I need help structuring issue trees. Can someone give a concrete example of main buckets and bullet points for mkt entry

1st round Bain BCG case partners HelpASisterOut Mck needed partner
Recent activity on Feb 05, 2019
3 Answers
2.0 k Views
Anonymous asked on Feb 05, 2019

Overview of answers

Upvotes
  • Upvotes
  • Date ascending
  • Date descending
Best answer
Vlad
Expert
Content Creator
replied on Feb 05, 2019
McKinsey / Accenture Alum / Got all BIG3 offers / Harvard Business School

Hi,

Always start with clarifying an objective:

  1. What are we going to achieve on the market and what is the timeline?
  2. What are our business model and revenue streams now in the current market
  3. Are we going to enter organically or non-organically?

Then I would use the following structure, but will modify it depending on the objective / context / industry:

Market

  • Size
  • Growth rates
  • Profitability
  • Segments and growth rates
  • Distribution channels
  • Bareers (regulation)

Competition

  • Market shares of competitors and their segments (see the next point)
  • Concentration / fragmentation (A fragmented market with lots of small players is less mature and easier to enter from a scratch. Concentrated market is hard to enter but has potential acquisition targets)
  • Unit economics of the players (Margins, relative cost position)
  • Key capabilities of the players (e.g. suppliers, assets, IP, etc)
  • Previous / projected entrants

Company (If the case says you have the company that operates in a different / adjacent market)

  • Your current capabilities (e.g. suppliers, assets, IP, etc)
  • Capital availability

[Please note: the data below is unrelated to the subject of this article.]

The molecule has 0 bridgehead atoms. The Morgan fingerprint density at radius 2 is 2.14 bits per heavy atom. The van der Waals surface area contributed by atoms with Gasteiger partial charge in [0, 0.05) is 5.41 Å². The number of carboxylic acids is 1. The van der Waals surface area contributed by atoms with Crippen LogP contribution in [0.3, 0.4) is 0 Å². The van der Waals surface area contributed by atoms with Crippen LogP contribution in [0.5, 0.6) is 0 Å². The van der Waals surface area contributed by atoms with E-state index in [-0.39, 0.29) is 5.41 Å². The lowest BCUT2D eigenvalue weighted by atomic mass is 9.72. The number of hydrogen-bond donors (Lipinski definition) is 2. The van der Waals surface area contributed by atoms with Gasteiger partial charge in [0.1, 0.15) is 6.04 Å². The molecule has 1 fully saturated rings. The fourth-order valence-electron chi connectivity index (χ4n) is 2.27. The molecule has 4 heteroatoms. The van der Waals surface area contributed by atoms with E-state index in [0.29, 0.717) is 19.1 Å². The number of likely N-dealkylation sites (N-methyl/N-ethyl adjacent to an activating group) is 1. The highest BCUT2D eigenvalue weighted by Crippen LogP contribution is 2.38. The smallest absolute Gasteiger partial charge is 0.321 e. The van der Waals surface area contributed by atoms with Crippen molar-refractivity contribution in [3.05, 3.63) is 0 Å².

• Brand
  • Previous experience in entering the markets

Entry strategy

  • Are we achieving our objective?
  • The need for investments
  • Time to enter
  • Branding (Do we keep an existing brand / do sub-brand if it is the new segment or create a new brand?)
  • The existence of acquisition / licensing / JV targets if relevant
  • Risks

Good luck!

Was this answer helpful?
Sidi
Expert
updated an answer on Feb 05, 2019
McKinsey Senior EM & BCG Consultant | Interviewer at McK & BCG for 7 years | Coached 350+ candidates secure MBB offers

Hi Alexandra!

I believe you are not thinking in the right way here. The way you think about strategic business decisions (such as whether to enter a market) is not by defining "buckets" to explore. So the following is very important to understand:

  • Structuring a case does NOT mean to show the interviewer what you are going to look into!
  • Structuring a case means to show the interviewer how you are going to answer the precise question asked by the client!

Hence, a structure to approach a case should first and foremost be rooted in the actual question that you need to address. From there, you should define the criterion to answer this question (precondition for this is to clarify the objective beforehand!), and build a corresponding value driver tree with branches and sub branches. All the elements that are usually refered to as "buckets" (market structure, market dynamics, customer preferences, target company operations/capabilities, etc.) should be mapped to the different sub branches of your value driver tree. This is true, regardless of whether you are looking at a market entry scenario, or an M&A case, or capacity expansion, or new product launch, etc. etc.

The crucial point is that, thereby, you create a rigorous thinking frame which organizes all relevant elements into a structure by which you can link the analysis of every element back to the core question you need to answer by means of logic.

Unfortunately, no case books are revealing this to candidates, creating the illusion to candidates that "learning frameworks" is an acceptable approach towards cases.

Cheers, Sidi

(edited)

Was this answer helpful?
Anonymous on Feb 05, 2019

Hi Sidi, Thank you for your response. I understand what you are saying but I would be verh greatful if you could give me an example of how to structure a case (ie in terms of what you present to the interviewer) since I feel like there are so many conflicting opinions here. Best, Alexandra